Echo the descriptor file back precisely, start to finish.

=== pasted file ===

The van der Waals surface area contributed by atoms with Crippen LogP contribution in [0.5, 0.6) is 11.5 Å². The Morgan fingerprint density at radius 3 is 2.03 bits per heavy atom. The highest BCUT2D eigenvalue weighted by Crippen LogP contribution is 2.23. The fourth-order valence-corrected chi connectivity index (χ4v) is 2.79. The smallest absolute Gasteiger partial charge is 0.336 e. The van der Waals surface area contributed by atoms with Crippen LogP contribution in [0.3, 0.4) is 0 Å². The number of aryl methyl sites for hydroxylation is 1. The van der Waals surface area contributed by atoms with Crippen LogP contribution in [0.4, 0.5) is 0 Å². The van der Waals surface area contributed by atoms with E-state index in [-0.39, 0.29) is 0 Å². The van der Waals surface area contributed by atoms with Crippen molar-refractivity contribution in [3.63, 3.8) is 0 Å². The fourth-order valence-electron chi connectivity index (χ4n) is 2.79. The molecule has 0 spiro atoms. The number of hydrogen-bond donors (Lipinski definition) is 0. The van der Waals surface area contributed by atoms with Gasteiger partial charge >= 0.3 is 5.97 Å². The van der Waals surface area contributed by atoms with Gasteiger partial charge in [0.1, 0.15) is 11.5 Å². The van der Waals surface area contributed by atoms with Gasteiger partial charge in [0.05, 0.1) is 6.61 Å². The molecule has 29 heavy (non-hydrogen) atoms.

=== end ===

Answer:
The van der Waals surface area contributed by atoms with Crippen LogP contribution in [0.5, 0.6) is 11.5 Å². The Morgan fingerprint density at radius 3 is 2.03 bits per heavy atom. The highest BCUT2D eigenvalue weighted by Crippen LogP contribution is 2.23. The fourth-order valence-corrected chi connectivity index (χ4v) is 2.79. The smallest absolute Gasteiger partial charge is 0.336 e. The van der Waals surface area contributed by atoms with Crippen LogP contribution in [0.3, 0.4) is 0 Å². The number of aryl methyl sites for hydroxylation is 1. The van der Waals surface area contributed by atoms with Crippen LogP contribution in [0.4, 0.5) is 0 Å². The van der Waals surface area contributed by atoms with E-state index in [-0.39, 0.29) is 0 Å². The van der Waals surface area contributed by atoms with Crippen molar-refractivity contribution in [3.63, 3.8) is 0 Å². The fourth-order valence-electron chi connectivity index (χ4n) is 2.79. The molecule has 0 spiro atoms. The number of hydrogen-bond donors (Lipinski definition) is 0. The van der Waals surface area contributed by atoms with Gasteiger partial charge >= 0.3 is 5.97 Å². The van der Waals surface area contributed by atoms with Gasteiger partial charge in [0.1, 0.15) is 11.5 Å². The van der Waals surface area contributed by atoms with Gasteiger partial charge in [0.05, 0.1) is 6.61 Å². The molecule has 29 heavy (non-hydrogen) atoms.